By Lance Horne, General Manager, GovDelivery Federal Team
Has anyone ever encouraged you to act more like an entrepreneur? If you’ve been given well-meaning advice about being more nimble and agile in your federal agency, then you probably know what I’m talking about. The Merriam Webster definition of entrepreneur is “one who organizes, manages, and assumes the risks of a business or enterprise.” And while most entrepreneurs have a clear vision of what they want to accomplish, they may not have all the core skills to achieve their goals.
Within government, you are mission-driven. That means that you’re placed in a position to perform a vitally needed service to the American public, whether you work in the Department of Defense or the Federal Emergency Management Agency. I think we can all agree that your ability to reach the right audience, measure your efforts and provide a forum for citizens to consume and respond to information is vital to your agency’s success. Like an entrepreneur, it’s understandable that agencies might not have the time – or the expertise – to figure out how to manage every aspect of their organization or service, such as on-premise technology that facilitates and manages government-to-citizen (G2C) communications.
With the mandate to do more with less continuing into the foreseeable future, your agency might not have the bandwidth to set up appropriate systems for outreach and communication. But that’s where an entrepreneurial spirit can be used to your advantage. You may be relying on a variety of disparate systems that are daisy-chained together to reach citizens. Or, you may simply lack appropriate funding for a complete system overhaul. But you have an entrepreneurial option that can help – cloud computing.
The National Institute of Standards and Technology (NIST) defines cloud computing as a model for enabling convenient, on-demand network access to a shared pool of configurable computing resources (e.g., networks, servers, storage, applications, and services) that can be rapidly provisioned and released with minimal management effort or service provider interaction.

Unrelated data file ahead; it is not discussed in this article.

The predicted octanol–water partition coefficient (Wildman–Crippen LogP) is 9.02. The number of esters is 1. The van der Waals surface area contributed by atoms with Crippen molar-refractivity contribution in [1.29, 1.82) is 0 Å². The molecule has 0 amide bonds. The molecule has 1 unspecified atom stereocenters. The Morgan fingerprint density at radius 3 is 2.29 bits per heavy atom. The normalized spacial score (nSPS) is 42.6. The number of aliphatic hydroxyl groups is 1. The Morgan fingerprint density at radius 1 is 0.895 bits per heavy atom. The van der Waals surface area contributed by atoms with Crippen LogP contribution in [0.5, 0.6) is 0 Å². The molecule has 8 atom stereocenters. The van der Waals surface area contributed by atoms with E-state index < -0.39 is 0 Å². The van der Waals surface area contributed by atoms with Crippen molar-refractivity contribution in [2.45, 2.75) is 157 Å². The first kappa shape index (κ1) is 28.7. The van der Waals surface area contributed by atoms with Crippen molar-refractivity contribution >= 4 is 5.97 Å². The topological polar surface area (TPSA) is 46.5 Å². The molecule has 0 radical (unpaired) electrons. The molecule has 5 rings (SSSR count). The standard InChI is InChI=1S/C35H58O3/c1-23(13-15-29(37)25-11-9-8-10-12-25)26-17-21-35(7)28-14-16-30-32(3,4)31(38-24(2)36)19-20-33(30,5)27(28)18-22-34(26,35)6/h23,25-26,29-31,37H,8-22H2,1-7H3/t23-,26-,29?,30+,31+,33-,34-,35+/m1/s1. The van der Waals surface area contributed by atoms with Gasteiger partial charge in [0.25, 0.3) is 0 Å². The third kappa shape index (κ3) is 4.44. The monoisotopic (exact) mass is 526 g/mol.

Leveraging industry providers with cloud computing capabilities that have the capacity to effectively reach millions of recipients can be a better, more cost-effective approach. Cloud services help you achieve greater efficiencies much more quickly than trying to piecemeal technology together on your own. And instead of lengthy implementation cycles, cloud-based solutions help you implement a better solution in days or weeks rather than months or years
Further, cloud computing isn’t merely an option any more. The Office of Management and Budget issued a “cloud first” policy nearly two years ago to federal agencies and departments. This policy was put together to achieve operational efficiencies by adopting “light” technology and shared services. Many agencies have used email-as-a-service as the entry point for cloud computing. But they could do so much more. For example, look at how the General Services Administration (GSA) has dramatically expanded outreach through an aggressive roll-out of cloud-based enterprise digital communication platform.
One of GSA’s first moves into the cloud was its implementation of a citizen-centric email update service in February 2006 to enhance citizen access to government information. The agency’s existing “one size fits all” newsletter was replaced with a service that offered the public updates on over 140 specific topics.
From 2006 to 2010, the agency’s reach expanded from an active base of less than 50,000 to over 260,000 – a total increase of more than 500 percent. Even more notable, the amount of direct communication with the public increased from under 250,000 to over 1.4 million digital touches per month.
Let’s face it – the prospect of doing this on your own is daunting. And that takes me full circle to functioning like an entrepreneur, which really means focusing on what you know best: taking care of citizen needs. I encourage you to jump on the cloud and leave the G2C heavy lifting – a more cost-effective approach – to industry experts.
I’d like to hear about your experiences with cloud computing. Where have you had success? What have you found challenging?